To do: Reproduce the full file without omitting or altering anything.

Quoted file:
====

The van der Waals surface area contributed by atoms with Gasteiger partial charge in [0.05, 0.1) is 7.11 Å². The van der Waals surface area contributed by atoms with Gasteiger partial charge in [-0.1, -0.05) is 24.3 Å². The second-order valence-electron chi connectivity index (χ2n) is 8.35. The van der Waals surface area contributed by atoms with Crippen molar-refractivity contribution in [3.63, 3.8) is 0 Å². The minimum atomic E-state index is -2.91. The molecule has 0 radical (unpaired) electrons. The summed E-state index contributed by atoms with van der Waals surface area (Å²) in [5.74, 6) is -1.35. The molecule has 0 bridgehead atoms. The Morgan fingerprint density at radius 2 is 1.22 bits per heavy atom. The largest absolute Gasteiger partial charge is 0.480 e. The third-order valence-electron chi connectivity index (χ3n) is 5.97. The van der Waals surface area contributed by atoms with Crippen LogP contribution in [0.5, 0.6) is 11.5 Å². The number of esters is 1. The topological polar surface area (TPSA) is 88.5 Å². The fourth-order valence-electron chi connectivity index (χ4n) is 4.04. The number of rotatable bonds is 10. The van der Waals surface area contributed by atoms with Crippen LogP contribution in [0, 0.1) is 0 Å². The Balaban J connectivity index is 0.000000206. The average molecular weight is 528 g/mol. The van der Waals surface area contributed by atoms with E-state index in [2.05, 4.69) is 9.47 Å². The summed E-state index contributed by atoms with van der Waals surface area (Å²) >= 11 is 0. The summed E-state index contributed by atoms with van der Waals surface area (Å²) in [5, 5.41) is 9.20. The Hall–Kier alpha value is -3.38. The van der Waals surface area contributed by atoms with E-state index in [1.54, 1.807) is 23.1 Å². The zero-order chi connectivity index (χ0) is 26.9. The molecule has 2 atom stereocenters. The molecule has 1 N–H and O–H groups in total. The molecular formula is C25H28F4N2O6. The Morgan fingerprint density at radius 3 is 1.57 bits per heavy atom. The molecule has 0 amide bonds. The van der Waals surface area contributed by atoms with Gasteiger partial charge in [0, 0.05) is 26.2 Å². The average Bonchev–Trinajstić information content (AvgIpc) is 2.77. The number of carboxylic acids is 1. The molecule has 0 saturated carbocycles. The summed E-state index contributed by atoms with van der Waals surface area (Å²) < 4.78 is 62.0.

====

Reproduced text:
The van der Waals surface area contributed by atoms with Gasteiger partial charge in [0.05, 0.1) is 7.11 Å². The van der Waals surface area contributed by atoms with Gasteiger partial charge in [-0.1, -0.05) is 24.3 Å². The second-order valence-electron chi connectivity index (χ2n) is 8.35. The van der Waals surface area contributed by atoms with Crippen molar-refractivity contribution in [3.63, 3.8) is 0 Å². The minimum atomic E-state index is -2.91. The molecule has 0 radical (unpaired) electrons. The summed E-state index contributed by atoms with van der Waals surface area (Å²) in [5.74, 6) is -1.35. The molecule has 0 bridgehead atoms. The Morgan fingerprint density at radius 2 is 1.22 bits per heavy atom. The largest absolute Gasteiger partial charge is 0.480 e. The third-order valence-electron chi connectivity index (χ3n) is 5.97. The van der Waals surface area contributed by atoms with Crippen LogP contribution in [0.5, 0.6) is 11.5 Å². The number of esters is 1. The topological polar surface area (TPSA) is 88.5 Å². The fourth-order valence-electron chi connectivity index (χ4n) is 4.04. The number of rotatable bonds is 10. The van der Waals surface area contributed by atoms with Crippen LogP contribution in [0, 0.1) is 0 Å². The Balaban J connectivity index is 0.000000206. The average molecular weight is 528 g/mol. The van der Waals surface area contributed by atoms with E-state index in [2.05, 4.69) is 9.47 Å². The summed E-state index contributed by atoms with van der Waals surface area (Å²) >= 11 is 0. The summed E-state index contributed by atoms with van der Waals surface area (Å²) in [5, 5.41) is 9.20. The Hall–Kier alpha value is -3.38. The van der Waals surface area contributed by atoms with E-state index in [1.54, 1.807) is 23.1 Å². The zero-order chi connectivity index (χ0) is 26.9. The molecule has 2 atom stereocenters. The molecule has 1 N–H and O–H groups in total. The molecular formula is C25H28F4N2O6. The Morgan fingerprint density at radius 3 is 1.57 bits per heavy atom. The molecule has 0 amide bonds. The van der Waals surface area contributed by atoms with Gasteiger partial charge in [0, 0.05) is 26.2 Å². The average Bonchev–Trinajstić information content (AvgIpc) is 2.77. The number of carboxylic acids is 1. The molecule has 0 saturated carbocycles. The summed E-state index contributed by atoms with van der Waals surface area (Å²) < 4.78 is 62.0.